Where there’s a skill, there’s a way!
Jul 11th, 2019
Women are empowered when they receive education, employment and sound healthcare. In an equal and just society, they also need to have a say in decision-making. To help women find their rightful place in society, Essar Foundation has adopted several skill development initiatives, and has set up training centres for tailoring and food processing at many places in Odisha.
The training centre at Balidia village of Nuagarh Panchayat, Paradeep, runs two batches for 20 women and young girls. An instructor conducts monthly exams, periodic evaluations and ensures the smooth functioning of the centre. While the centre supported 12 trainees to graduate, it also helped them secure orders for designing and stitching dresses for customers. The Essar stitching centre is thus supporting women to earn a livelihood through the skill imparted to them.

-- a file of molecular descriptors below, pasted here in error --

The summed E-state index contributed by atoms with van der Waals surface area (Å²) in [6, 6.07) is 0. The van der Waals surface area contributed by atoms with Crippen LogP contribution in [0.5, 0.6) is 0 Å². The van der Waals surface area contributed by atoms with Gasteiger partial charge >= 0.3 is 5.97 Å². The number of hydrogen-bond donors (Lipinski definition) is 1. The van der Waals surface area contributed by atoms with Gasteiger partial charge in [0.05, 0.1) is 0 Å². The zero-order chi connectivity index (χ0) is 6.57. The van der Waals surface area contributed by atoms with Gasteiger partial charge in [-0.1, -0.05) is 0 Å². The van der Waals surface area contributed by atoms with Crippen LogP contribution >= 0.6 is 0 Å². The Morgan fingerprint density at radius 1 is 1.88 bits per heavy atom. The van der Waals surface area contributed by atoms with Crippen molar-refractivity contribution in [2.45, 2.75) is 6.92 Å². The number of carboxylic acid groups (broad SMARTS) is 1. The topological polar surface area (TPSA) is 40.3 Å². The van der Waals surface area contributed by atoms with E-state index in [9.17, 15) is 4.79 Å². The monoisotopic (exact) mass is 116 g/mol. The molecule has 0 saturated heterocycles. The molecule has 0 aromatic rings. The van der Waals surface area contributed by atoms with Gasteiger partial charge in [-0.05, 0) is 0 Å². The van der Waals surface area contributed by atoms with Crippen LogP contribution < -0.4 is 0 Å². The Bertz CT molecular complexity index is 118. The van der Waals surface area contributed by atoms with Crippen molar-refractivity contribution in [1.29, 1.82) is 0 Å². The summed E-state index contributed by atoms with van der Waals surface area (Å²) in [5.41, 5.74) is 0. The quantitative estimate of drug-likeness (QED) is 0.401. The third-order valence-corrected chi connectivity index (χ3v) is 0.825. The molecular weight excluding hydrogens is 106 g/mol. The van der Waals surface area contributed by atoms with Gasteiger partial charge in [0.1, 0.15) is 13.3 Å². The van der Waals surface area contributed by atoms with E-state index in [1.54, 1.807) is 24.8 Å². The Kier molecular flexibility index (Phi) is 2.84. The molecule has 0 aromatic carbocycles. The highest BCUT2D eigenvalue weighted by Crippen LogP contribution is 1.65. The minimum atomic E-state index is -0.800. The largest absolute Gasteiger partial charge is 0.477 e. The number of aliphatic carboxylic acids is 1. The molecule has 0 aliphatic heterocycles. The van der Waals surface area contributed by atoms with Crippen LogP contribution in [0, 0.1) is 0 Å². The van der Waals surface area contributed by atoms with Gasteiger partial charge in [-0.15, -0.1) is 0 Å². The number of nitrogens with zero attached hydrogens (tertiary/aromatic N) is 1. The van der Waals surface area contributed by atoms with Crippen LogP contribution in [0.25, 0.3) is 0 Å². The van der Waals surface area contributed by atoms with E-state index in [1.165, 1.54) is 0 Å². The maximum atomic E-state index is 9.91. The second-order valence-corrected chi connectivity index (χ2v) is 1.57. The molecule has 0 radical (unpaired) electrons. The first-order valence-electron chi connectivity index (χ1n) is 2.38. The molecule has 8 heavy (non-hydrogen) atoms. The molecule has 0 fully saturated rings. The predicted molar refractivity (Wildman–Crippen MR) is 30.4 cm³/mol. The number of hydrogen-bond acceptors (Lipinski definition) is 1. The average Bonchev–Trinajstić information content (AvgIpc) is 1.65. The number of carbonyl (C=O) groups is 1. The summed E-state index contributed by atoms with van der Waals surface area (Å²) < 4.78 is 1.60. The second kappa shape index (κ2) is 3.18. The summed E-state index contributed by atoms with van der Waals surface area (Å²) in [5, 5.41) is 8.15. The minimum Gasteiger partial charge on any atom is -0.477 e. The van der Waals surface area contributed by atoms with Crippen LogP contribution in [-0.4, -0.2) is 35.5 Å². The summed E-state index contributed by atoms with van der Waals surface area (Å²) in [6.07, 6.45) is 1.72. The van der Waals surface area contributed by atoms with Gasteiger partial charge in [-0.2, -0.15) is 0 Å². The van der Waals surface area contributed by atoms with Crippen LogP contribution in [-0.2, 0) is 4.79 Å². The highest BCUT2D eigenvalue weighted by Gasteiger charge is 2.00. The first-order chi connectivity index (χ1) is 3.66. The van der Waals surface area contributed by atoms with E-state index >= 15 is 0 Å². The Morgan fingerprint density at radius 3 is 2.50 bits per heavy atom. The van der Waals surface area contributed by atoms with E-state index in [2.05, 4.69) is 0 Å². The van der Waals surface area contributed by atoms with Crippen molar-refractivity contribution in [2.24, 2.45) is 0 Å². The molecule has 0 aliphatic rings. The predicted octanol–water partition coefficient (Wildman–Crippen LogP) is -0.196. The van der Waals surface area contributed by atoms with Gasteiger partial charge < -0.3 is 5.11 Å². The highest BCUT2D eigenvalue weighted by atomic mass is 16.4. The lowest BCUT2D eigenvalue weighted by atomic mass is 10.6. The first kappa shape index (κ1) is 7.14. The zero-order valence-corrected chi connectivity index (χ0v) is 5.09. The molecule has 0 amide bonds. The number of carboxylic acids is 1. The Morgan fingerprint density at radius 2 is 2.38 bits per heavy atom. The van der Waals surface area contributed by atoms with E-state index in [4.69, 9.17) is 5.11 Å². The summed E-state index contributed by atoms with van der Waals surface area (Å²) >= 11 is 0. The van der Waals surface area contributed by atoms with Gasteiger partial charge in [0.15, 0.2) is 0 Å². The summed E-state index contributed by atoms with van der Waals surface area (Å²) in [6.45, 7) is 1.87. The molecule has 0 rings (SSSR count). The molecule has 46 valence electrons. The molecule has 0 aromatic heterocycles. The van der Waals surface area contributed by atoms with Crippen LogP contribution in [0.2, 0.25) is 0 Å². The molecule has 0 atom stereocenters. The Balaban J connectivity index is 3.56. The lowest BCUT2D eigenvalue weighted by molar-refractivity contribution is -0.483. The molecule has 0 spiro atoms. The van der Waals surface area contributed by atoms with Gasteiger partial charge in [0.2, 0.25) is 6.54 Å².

Similar centres have been set up at the Essar Lok Vikas Kendra at Bijaychandrapur (Handia) Village and at Dabuna in Odisha. While the former has two batches comprising 20 trainees, the latter has 10 trainees, with another 15 about to join in.
Training on food processing and phenyl production, and on other skill development initiatives, have been introduced under the aegis of Project Aajeevika. As many as 13 self-help group (SHG) members at Paradeepgarh Village, Paradeep (Odisha), have started commercial sale of bori (a lentil-based snack that is deep fried and widely used in eastern Indian cuisine), generating additional income for each member. Members of Maa Laxmi centre at Dabuna prepared 29 litres of phenyl, which was sold to customers. At Essar Pvt. ITI, Telkoi, Dabuna, 21 trainees are being trained in electrical trade. Following the SCVT syllabus, the trainees study trade theory, engineering drawing, employability skill training, workshop calculation, and science, with practical classes.
With a commitment to support and start more such initiatives, Essar Foundation aims to spread social and economic independence to more women in the remote areas of Odisha.